But IKEA Korea looked past the noise of the launch to announce in a press release that its second store in the country would open in October.

The new store, located on the outskirts of Seoul, will be IKEA’s largest globally, with three underground floors and four above ground, supplanting its existing largest store, which is also in the country.

IKEA Korea didn’t respond to emailed requests for comment.

It’s an upbeat announcement from the home furnishing icon, coming amid the increased military tension.

But it’s in line with a general expectation that the latest incident would play out in a similar manner as previous ones.

“Many businesses that have been in South Korea for quite a long time are fairly inured to the almost chronic tension between North Korea and the U.S., Japan and South Korea,” Steve Wilford, Asia-Pacific director for global risk analysis at strategic consultancy Control Risks, said on Tuesday.

“Life has to go on,” he said. “Consumption isn’t crashing.”

Indeed, the tensions don’t appear to have dented South Koreans appetite for Swedish minimalist home furnishings.

The company’s press release on Tuesday said that IKEA Korea sales for fiscal 2017, which ended this month, rose 6 percent year-on-year to 365 billion won ($324.17 million).

Erika Sirimanne, head of home and garden analysis at market research firm Euromonitor, said that, despite the geopolitical pressure, the South Korean market was quite a prize for the retailer.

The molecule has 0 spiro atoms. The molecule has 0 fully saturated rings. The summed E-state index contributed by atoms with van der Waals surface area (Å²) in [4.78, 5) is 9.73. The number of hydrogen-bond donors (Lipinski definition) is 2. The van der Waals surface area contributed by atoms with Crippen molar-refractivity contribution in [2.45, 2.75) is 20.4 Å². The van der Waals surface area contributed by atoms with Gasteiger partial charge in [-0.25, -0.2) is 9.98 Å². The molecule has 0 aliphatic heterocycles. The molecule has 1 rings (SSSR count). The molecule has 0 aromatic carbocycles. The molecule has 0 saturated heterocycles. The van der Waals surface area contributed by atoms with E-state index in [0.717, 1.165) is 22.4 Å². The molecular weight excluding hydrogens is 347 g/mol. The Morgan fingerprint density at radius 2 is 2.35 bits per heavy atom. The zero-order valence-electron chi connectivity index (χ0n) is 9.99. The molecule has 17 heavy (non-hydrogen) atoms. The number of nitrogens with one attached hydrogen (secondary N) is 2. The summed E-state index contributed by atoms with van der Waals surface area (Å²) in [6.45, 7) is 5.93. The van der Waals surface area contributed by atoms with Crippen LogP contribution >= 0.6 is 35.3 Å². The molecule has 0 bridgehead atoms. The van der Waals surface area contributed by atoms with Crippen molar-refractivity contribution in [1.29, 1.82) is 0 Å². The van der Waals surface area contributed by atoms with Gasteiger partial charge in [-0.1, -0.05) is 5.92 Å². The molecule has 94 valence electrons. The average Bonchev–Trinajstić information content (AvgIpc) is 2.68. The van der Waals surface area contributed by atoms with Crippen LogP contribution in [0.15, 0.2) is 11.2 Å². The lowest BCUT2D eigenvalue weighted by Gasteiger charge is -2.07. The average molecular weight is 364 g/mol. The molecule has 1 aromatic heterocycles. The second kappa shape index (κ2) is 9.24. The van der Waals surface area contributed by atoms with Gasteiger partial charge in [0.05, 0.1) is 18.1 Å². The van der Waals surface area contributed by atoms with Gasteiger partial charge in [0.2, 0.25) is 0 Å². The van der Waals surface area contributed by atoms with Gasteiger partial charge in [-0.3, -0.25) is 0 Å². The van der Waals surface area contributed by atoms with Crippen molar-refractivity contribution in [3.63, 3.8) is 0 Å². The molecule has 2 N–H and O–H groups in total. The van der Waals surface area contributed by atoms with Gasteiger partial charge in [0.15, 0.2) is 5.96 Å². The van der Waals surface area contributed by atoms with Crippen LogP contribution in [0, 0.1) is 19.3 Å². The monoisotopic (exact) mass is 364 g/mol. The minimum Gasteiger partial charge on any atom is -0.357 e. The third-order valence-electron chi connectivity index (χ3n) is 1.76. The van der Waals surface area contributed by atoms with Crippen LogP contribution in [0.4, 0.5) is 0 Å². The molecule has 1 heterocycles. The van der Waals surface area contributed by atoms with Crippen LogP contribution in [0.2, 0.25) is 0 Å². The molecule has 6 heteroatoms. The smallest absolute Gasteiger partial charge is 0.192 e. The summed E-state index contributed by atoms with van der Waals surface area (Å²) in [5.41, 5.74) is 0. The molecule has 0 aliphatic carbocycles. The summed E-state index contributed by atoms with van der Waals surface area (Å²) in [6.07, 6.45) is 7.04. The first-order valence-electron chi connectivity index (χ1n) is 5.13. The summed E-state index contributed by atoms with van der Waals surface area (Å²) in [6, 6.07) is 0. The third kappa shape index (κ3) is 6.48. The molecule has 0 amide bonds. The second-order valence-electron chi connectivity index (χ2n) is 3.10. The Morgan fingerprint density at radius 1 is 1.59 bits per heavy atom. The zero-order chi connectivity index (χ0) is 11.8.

While IKEA’s core European markets were facing Brexit fallout, housing affordability issues and high youth unemployment, South Korea offers an urbanized, apartment-dwelling population, with a high proportion of single-person households living in cookie-cutter units, she said via email on Tuesday.

She added that the particularly large stores served another purpose: “The restaurant and playgrounds are actually what attracted many Koreans to IKEA in the first place.”

Others saw some reasons for concern.

Nobel Laureate Michael Spence, currently a professor of economics and business at New York University, told CNBC’s “Squawk Box” on Tuesday that, so far, the increased political turbulence hadn’t translated into big economic effects.

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